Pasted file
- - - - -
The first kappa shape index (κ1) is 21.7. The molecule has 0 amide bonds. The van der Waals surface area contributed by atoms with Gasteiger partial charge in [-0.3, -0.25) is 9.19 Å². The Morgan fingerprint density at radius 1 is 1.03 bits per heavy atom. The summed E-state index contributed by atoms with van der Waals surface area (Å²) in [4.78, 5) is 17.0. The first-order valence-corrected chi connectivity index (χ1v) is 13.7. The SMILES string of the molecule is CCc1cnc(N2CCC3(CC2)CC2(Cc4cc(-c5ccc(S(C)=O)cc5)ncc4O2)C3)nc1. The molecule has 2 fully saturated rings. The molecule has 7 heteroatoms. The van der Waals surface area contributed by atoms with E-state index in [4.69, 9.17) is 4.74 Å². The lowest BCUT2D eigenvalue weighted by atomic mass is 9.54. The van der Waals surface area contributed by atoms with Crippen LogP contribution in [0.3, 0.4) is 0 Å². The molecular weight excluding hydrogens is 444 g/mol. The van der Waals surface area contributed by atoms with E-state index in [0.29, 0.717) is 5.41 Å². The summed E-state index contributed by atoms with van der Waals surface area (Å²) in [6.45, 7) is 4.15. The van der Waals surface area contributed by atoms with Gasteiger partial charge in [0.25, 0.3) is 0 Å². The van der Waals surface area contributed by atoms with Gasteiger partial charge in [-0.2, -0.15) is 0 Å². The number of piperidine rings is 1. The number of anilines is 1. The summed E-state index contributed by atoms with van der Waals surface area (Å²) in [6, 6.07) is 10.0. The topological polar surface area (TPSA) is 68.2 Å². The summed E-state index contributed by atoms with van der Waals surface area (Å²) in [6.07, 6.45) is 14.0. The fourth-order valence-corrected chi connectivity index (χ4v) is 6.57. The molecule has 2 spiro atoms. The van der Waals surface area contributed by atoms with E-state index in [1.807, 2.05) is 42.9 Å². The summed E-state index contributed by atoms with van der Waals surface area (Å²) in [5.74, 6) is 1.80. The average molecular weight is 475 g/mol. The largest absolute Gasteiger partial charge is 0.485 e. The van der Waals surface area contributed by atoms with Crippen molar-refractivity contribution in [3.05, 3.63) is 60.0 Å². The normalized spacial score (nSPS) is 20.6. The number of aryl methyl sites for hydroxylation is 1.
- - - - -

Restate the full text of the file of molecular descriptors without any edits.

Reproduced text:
The first kappa shape index (κ1) is 21.7. The molecule has 0 amide bonds. The van der Waals surface area contributed by atoms with Gasteiger partial charge in [-0.3, -0.25) is 9.19 Å². The Morgan fingerprint density at radius 1 is 1.03 bits per heavy atom. The summed E-state index contributed by atoms with van der Waals surface area (Å²) in [4.78, 5) is 17.0. The first-order valence-corrected chi connectivity index (χ1v) is 13.7. The SMILES string of the molecule is CCc1cnc(N2CCC3(CC2)CC2(Cc4cc(-c5ccc(S(C)=O)cc5)ncc4O2)C3)nc1. The molecule has 2 fully saturated rings. The molecule has 7 heteroatoms. The van der Waals surface area contributed by atoms with E-state index in [4.69, 9.17) is 4.74 Å². The lowest BCUT2D eigenvalue weighted by atomic mass is 9.54. The van der Waals surface area contributed by atoms with Crippen LogP contribution in [0.3, 0.4) is 0 Å². The molecular weight excluding hydrogens is 444 g/mol. The van der Waals surface area contributed by atoms with E-state index in [0.29, 0.717) is 5.41 Å². The summed E-state index contributed by atoms with van der Waals surface area (Å²) in [6.45, 7) is 4.15. The van der Waals surface area contributed by atoms with Gasteiger partial charge in [0.25, 0.3) is 0 Å². The van der Waals surface area contributed by atoms with Gasteiger partial charge in [-0.2, -0.15) is 0 Å². The number of piperidine rings is 1. The number of anilines is 1. The summed E-state index contributed by atoms with van der Waals surface area (Å²) in [6, 6.07) is 10.0. The topological polar surface area (TPSA) is 68.2 Å². The summed E-state index contributed by atoms with van der Waals surface area (Å²) in [6.07, 6.45) is 14.0. The fourth-order valence-corrected chi connectivity index (χ4v) is 6.57. The molecule has 2 spiro atoms. The van der Waals surface area contributed by atoms with E-state index in [1.807, 2.05) is 42.9 Å². The summed E-state index contributed by atoms with van der Waals surface area (Å²) in [5.74, 6) is 1.80. The average molecular weight is 475 g/mol. The largest absolute Gasteiger partial charge is 0.485 e. The van der Waals surface area contributed by atoms with Crippen molar-refractivity contribution in [3.05, 3.63) is 60.0 Å². The normalized spacial score (nSPS) is 20.6. The number of aryl methyl sites for hydroxylation is 1.